Thursday, March 24, 2016

Why the GOP should stop invoking Reaganomics

Bruce Bartlett was a domestic policy adviser to President Ronald Reagan and a Treasury official during the George H.W. Bush administration.

I remember the recession that resulted from Reagan's policies. It really hurt me. It's easy to say it was ok if you weren't one of the people out of work because of it.

By Bruce Bartlett February 3, 2012


I was the staff economist for Rep. Jack Kemp (R-N.Y.) in 1977, and it was my job to draft what came to be the Kemp-Roth tax bill, which Reagan endorsed in 1980 and enacted the following year. Kemp and Sen. Bill Roth (R-Del.) proposed cutting tax rates across the board by about a third, lowering the top rate from 70 percent to 50 percent and reducing the bottom rate from 20 percent to 8 percent. (Though when the Reagan tax cut was enacted in 1981, the bottom rate was reduced to 11 percent.)


Republicans like to say that massive growth followed the Reagan tax cut. But average real GDP growth during Reagan’s eight years in the White House was only slightly above the rate of the previous eight years: 3.4 percent per year vs. 2.9 percent. The average unemployment rate was actually higher under Reagan than it was during the previous eight years: 7.5 percent vs. 6.6 percent.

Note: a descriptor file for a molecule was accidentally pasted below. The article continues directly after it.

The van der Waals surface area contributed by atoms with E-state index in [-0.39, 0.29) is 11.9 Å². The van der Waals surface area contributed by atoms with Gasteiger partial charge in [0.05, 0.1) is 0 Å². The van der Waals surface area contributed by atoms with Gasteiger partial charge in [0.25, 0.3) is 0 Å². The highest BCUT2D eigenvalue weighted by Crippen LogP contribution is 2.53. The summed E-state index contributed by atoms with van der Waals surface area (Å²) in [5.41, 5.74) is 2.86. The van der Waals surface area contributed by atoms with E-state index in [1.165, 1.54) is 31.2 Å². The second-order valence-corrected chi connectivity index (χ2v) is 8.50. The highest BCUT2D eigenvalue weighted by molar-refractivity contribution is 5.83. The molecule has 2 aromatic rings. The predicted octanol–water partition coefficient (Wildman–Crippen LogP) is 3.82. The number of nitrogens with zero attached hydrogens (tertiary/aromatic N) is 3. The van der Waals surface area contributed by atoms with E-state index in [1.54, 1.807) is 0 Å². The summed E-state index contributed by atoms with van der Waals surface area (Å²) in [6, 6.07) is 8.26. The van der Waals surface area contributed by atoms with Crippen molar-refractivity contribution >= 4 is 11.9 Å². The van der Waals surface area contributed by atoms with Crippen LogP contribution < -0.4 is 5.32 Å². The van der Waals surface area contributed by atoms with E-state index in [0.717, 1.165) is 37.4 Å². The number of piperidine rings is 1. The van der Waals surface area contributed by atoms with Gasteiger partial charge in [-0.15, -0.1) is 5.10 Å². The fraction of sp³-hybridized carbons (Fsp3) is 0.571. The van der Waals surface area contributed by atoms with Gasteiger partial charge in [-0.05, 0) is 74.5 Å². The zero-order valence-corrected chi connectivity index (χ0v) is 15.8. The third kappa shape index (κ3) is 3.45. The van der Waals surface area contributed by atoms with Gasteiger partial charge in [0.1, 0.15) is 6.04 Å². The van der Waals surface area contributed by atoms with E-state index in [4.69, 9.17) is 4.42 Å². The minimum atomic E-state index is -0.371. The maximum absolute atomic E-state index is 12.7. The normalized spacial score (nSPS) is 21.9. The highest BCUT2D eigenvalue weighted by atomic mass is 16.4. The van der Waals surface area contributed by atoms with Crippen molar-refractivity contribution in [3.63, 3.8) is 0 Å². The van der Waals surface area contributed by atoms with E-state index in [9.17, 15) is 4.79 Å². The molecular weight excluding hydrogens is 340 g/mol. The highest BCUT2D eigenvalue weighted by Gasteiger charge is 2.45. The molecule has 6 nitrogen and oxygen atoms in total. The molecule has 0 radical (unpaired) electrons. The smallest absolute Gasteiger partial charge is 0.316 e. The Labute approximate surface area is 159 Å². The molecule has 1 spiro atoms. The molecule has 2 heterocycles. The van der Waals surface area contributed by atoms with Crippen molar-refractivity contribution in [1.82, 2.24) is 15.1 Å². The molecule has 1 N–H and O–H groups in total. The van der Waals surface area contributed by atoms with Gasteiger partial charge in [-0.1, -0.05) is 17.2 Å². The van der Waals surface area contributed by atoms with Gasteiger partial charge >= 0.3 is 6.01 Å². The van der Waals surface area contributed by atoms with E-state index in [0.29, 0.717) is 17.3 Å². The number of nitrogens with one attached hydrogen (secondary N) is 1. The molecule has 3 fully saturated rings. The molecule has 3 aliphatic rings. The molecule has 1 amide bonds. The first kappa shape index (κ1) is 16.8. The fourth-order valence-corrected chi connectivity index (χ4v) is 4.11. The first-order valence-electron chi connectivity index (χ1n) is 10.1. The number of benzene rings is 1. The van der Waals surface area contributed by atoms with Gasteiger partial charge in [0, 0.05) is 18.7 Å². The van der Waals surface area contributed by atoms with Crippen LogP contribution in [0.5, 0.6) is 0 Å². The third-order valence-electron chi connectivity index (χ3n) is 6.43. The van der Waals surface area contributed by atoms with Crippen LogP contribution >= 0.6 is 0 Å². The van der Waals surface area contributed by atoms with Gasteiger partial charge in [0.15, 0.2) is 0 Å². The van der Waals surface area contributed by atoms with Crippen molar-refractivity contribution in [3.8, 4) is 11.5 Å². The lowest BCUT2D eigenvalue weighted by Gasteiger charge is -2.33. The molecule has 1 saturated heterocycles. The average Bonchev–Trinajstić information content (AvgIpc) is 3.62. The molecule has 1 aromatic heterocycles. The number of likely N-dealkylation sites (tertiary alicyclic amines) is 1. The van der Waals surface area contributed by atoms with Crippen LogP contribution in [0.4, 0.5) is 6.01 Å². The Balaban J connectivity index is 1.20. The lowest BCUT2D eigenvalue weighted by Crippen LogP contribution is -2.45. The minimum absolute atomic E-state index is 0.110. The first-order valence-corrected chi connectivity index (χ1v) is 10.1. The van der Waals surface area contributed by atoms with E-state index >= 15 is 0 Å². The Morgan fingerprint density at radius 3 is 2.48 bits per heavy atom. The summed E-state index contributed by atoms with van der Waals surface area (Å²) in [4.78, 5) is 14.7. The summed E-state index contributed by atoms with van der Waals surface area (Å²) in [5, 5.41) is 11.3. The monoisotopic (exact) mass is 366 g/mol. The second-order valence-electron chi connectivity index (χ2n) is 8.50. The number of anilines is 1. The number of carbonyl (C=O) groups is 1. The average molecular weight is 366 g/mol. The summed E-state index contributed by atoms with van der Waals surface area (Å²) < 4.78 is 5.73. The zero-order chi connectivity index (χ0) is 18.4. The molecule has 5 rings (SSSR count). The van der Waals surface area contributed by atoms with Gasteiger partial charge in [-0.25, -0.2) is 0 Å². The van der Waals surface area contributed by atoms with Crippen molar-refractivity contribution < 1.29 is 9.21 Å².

Economic conditions are entirely different today than they were in Reagan’s era, and different conditions demand different policies. Those who say otherwise are simply engaging in cookie-cutter economics — proposing whatever was popular and seemed to work once, without regard to changing circumstances.

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